"I always tell women and nonbinary folks: Feel free to buy the cheaper products that are marketed toward men for yourself," said Kara Pérez, founder of financial education company Bravely Go. "Obviously, that's not working on a systemic level, but that's what will put more money back in your pocket and allow you to bypass some of the marketing overcharging, some of that pink tax."

Pushing back can also include opting out of social norms for personal appearance, Pérez said. This isn't always possible — for example, white women might have more leeway to experiment with different hairstyles in the workplace than women of color — but for those able to take a different approach, she said, "a rising tide lifts all boats."

"Where and when you can, according to your privilege, according to your workplace, according to your personal level of safety, opting out of norms that are harmful to you is really, really powerful," Pérez said.

Find your uniform

Anne Kadet, the New York City-based creator of the Substack newsletter Café Anne, simplified her wardrobe in stages. First, she wore only dresses. Next, she wore one dress, but in different colors. Finally, she settled on a uniform: the same outfit every day, with minor seasonal changes.

That was five years ago. Not only has she saved money, she said, but the simplicity of dressing every day has extended to the rest of her life.

"I try to put all my creative energy into my writing and my art," Kadet said. "Some people, their outfits are how they express their creativity. I respect that a lot. But not me. I had to make some choices."

For those who'd like their wardrobe to be more expressive, consignment shopping is a cost-effective, environmentally-friendly option that avoids the dizzying churn of new trends, Dilts said. Taking good care of clothing items helps them last, she said, and when a piece doesn't work anymore, re-consigning it can be an option.

Though clients have different needs — maybe they struggle to find clothes that fit or are navigating a gender transition and preparing to come out at work — the goal is for people to feel authentic in their clothes, she said.

"If you feel like you are showing up as your best self, then that confidence just comes from within you," Dilts said, "and so then that's what others see."

Equal opportunities

Just as there are ways to avoid the pink tax, there are ways to narrow the gender pay gap.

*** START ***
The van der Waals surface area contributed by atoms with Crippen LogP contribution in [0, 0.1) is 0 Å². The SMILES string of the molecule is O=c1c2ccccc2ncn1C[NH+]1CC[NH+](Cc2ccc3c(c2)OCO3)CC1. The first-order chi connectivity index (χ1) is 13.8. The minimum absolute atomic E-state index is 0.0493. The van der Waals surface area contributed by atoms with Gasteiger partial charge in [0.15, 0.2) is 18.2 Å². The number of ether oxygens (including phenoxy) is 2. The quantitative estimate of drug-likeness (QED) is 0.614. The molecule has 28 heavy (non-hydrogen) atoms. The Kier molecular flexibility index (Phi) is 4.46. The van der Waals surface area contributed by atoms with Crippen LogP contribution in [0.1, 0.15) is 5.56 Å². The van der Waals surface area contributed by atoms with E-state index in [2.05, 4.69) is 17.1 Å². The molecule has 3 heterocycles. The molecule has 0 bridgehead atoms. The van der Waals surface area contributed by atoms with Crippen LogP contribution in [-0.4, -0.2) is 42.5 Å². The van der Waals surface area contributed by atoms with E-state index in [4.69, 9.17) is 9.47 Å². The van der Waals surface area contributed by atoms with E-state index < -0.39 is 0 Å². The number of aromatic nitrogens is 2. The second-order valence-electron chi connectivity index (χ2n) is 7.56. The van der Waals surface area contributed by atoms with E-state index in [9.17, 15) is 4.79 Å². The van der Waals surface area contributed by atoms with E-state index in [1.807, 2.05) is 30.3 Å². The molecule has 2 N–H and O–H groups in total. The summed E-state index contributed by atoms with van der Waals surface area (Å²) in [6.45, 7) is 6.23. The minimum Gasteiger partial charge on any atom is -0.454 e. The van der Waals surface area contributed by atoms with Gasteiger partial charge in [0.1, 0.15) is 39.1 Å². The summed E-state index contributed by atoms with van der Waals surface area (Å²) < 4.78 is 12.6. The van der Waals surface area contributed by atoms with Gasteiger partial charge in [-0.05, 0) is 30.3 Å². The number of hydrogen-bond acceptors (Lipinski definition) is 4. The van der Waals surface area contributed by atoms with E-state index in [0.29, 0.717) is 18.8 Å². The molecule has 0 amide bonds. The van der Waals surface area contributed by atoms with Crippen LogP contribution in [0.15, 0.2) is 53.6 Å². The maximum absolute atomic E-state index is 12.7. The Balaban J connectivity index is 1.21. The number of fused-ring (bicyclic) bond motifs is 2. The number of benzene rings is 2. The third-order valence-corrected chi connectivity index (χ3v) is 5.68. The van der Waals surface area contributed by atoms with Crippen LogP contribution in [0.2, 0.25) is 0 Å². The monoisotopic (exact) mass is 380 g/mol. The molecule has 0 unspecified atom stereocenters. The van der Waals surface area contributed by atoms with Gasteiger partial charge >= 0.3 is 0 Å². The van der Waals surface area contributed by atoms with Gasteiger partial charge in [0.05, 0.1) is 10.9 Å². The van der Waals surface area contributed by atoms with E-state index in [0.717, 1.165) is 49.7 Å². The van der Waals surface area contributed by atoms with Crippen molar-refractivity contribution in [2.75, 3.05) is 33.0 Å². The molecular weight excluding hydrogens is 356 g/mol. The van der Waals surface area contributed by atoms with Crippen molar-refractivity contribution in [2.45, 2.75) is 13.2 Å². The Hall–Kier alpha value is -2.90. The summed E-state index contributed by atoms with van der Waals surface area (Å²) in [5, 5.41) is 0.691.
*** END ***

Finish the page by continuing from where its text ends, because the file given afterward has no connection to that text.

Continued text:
Pérez recommends asking co-workers, especially white men, what they make so you know how much money is available. Meanwhile, keep a list of work achievements that you can bring to negotiations.

Depending on how long you've been at your current pay level and whether there are other problems with your workplace, you might eventually decide to find another job, a proven way to boost your salary (in Minnesota and many other states, it's illegal for a prospective employer to ask about pay history). Pérez recommended no more than a year and a half of negotiating with a current employer before deciding to work elsewhere.

But also: Do what you can.

"When we have financial wellbeing we can negotiate harder, we can say no to a job that's not going to pay us fairly. But a lot of people don't have that opportunity," Feinstein Gerstley said.

Timothy LaPean, a financial planner focused on working with women and LGBTQ people, has a range of advice for those building financial stability from the ground up. He advises not abdicating financial control to a partner, being cautious about gendered family caregiving expectations and being aware that cutting back on work can mean lost Social Security income.

LaPean also eschewed the idea of a traditional budget — which can result in feelings of failure if it doesn't work — and advocated instead for automating as many expenses as you can, including savings, and then giving yourself an allowance.

"Uncovering what's valuable to you and what you want out of your life and how to support that can make it a lot easier to work toward stuff," he said. "It's not just, 'Oh, I want to retire and play golf.' Who relates to that?"

LaPean said sometimes you have to recognize that you live in an unfair world that might be "racist and homophobic and sexist" and deny you certain opportunities or deal you more struggles than others. But you just have to keep in mind what will help you "focus on joy" and "be able to weather the slings and arrows" of everything else, all things being unequal.